Do Limited Liability Companies Actually Need Share Capital?
→ Magdalena Piszewska
→ Agata Wiśniewska
The authors present the pros and cons of share capital in limited liability companies and briefly explain why it is becoming less important.
Share capital as the legal basis of the limited liability company
The limited liability company is the “classic” company type in almost every jurisdiction. There might be some differences in details, but the general principles stay the same. A substantial minimum amount of registered share capital used to be one of the core features of limited liability companies. But more and more, jurisdictions are moving away from the obligation to maintain registered share capital at a minimum regulatory level, or are establishing a low minimum share capital level.
For example, in France minimum share capital is EUR 1 (previously EUR 7,500). Similar amendments were introduced in the Netherlands, Finland, Portugal, Estonia, Ireland, and more.
Also in Poland there are currently advanced discussions on eliminating the statutory obligation to maintain registered share capital on a certain level in limited liability companies. The first step was in 2009, when the minimum registered share capital was decreased from PLN 50,000 (ca EUR 12,500) to PLN 5,000 (ca EUR 1,250). There have been several other proposals for amending the Polish Commercial Companies Code (CCC) on the required amount of registered share capital, but so far none have been positively received by the Polish Parliament.
Share capital generally
In general, share capital can be defined as the sum of the nominal value of all shares in the company. It determines the total sum of shareholder liabilities to the company to make contributions to it. In accounting, share capital is recorded in the balance sheet as a liability.
Share capital versus company assets
Share capital is not the same as company assets. Share capital is only one component of the company’s assets and, therefore, does not provide credible information about the company’s financial condition. What it actually presents is the minimum value of company assets. This distinction is also important because the company is responsible for its liabilities towards third parties with all its assets, not just its share capital. The registered share capital may remain the same irrespective of real changes in the company’s assets or financial situation. No regulation requires a limited liability company to decrease its share capital when it incurs losses, or to increase its share capital when it generates profits.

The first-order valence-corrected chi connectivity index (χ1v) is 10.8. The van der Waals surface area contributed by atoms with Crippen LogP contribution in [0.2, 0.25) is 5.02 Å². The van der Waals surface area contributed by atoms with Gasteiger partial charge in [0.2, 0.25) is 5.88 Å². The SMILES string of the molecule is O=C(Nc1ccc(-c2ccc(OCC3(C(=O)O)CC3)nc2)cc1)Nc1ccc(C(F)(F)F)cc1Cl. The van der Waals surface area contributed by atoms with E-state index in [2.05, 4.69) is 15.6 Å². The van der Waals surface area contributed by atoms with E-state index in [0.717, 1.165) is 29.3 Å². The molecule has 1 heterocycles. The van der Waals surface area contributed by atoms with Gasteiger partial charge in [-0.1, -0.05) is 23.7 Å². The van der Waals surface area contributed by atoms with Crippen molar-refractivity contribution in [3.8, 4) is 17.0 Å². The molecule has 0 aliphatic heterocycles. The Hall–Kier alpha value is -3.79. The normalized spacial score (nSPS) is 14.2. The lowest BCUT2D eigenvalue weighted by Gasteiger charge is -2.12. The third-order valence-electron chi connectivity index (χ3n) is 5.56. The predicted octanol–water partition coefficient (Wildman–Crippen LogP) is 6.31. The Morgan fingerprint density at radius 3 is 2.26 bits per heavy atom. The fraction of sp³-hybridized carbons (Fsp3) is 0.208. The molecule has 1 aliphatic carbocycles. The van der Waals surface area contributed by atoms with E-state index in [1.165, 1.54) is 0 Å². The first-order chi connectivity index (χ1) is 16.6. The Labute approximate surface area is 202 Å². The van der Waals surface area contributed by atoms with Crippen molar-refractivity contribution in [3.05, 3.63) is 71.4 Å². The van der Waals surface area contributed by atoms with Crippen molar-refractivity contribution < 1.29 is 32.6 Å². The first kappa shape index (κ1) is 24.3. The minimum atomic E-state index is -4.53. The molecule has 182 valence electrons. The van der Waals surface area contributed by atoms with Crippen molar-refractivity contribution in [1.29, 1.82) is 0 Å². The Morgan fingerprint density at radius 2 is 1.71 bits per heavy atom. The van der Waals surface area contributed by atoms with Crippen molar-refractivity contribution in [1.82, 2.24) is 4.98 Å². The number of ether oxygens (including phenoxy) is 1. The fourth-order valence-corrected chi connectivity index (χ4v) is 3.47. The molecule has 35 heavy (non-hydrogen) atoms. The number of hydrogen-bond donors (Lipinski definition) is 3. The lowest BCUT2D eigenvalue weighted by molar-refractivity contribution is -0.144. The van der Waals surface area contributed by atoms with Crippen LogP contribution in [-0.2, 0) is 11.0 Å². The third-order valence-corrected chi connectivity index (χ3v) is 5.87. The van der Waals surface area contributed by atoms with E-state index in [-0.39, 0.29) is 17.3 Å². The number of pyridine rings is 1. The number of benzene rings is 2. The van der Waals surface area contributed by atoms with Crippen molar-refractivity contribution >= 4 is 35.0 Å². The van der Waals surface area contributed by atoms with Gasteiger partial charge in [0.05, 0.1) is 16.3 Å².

Doubtful protection of company creditors
One of the initial purposes of share capital was to protect the company’s business partners and creditors. In practice, this does not work. A company with high share capital can be insolvent, and a company with the minimal share capital can own assets far more valuable than such capital. Moreover, no provision requires the company to maintain funds to cover share capital during its business activity. For the company’s creditors the more important information is its financial liquidity, which is not in any way reflected in the amount of the share capital.
What protects creditors if not share capital?
Only significantly high minimum share capital would play a real guarantee function for creditors. But an increase in minimum share capital would restrict the availability of this type of company, currently the most popular legal form among entrepreneurs.
The company’s real financial situation is presented in its financial statements, which under Polish law must be submitted annually to the registry court. However, many companies do not fulfil this obligation, and registry courts do not force them to submit financial statements.
One of the planned amendments to the CCC is an obligation to create supplementary capital, to which a certain amount would have to be transferred annually from the profits. The amount of the supplementary capital would differ depending on company liabilities and, therefore, would reflect the company’s real activity and better protect creditors.
Another envisaged amendment is introducing a solvency test. Such a test would have to be carried out before paying dividends to shareholders, and the management board would have to confirm that paying dividends would not influence the company’s ability to fulfil its obligations.
As shown, making use of the available methods by the registry courts, together with the implementation of further protection measures, would secure the creditors better than requiring high share capital.